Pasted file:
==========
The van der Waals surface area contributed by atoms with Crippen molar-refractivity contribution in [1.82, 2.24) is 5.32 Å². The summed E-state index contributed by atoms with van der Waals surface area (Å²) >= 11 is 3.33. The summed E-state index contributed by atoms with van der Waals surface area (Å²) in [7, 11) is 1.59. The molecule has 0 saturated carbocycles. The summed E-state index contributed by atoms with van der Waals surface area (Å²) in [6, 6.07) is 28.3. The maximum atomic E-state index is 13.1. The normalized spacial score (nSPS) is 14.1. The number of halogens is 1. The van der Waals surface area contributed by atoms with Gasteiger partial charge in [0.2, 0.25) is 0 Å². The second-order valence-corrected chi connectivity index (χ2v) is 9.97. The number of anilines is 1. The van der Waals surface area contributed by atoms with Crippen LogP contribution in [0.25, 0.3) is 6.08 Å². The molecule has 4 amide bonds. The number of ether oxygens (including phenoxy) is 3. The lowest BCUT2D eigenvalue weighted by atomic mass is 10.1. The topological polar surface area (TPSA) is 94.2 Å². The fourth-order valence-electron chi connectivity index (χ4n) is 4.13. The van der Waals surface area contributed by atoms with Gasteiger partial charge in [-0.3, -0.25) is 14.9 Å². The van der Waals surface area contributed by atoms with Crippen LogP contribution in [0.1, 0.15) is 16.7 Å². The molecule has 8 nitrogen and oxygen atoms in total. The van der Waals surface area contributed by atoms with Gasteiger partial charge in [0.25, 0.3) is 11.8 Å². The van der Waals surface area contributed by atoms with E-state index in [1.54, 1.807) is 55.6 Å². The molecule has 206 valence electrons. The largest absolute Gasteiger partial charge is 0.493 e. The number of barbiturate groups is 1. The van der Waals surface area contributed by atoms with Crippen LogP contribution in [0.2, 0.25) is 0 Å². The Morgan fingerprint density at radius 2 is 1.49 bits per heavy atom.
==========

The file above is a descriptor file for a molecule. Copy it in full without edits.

The van der Waals surface area contributed by atoms with Crippen molar-refractivity contribution in [1.82, 2.24) is 5.32 Å². The summed E-state index contributed by atoms with van der Waals surface area (Å²) >= 11 is 3.33. The summed E-state index contributed by atoms with van der Waals surface area (Å²) in [7, 11) is 1.59. The molecule has 0 saturated carbocycles. The summed E-state index contributed by atoms with van der Waals surface area (Å²) in [6, 6.07) is 28.3. The maximum atomic E-state index is 13.1. The normalized spacial score (nSPS) is 14.1. The number of halogens is 1. The van der Waals surface area contributed by atoms with Gasteiger partial charge in [0.2, 0.25) is 0 Å². The second-order valence-corrected chi connectivity index (χ2v) is 9.97. The number of anilines is 1. The van der Waals surface area contributed by atoms with Crippen LogP contribution in [0.25, 0.3) is 6.08 Å². The molecule has 4 amide bonds. The number of ether oxygens (including phenoxy) is 3. The lowest BCUT2D eigenvalue weighted by atomic mass is 10.1. The topological polar surface area (TPSA) is 94.2 Å². The fourth-order valence-electron chi connectivity index (χ4n) is 4.13. The van der Waals surface area contributed by atoms with Gasteiger partial charge in [-0.3, -0.25) is 14.9 Å². The van der Waals surface area contributed by atoms with Crippen LogP contribution in [0.1, 0.15) is 16.7 Å². The molecule has 8 nitrogen and oxygen atoms in total. The van der Waals surface area contributed by atoms with Gasteiger partial charge in [0.25, 0.3) is 11.8 Å². The van der Waals surface area contributed by atoms with E-state index in [1.54, 1.807) is 55.6 Å². The molecule has 206 valence electrons. The largest absolute Gasteiger partial charge is 0.493 e. The number of barbiturate groups is 1. The van der Waals surface area contributed by atoms with Crippen LogP contribution in [0.2, 0.25) is 0 Å². The Morgan fingerprint density at radius 2 is 1.49 bits per heavy atom.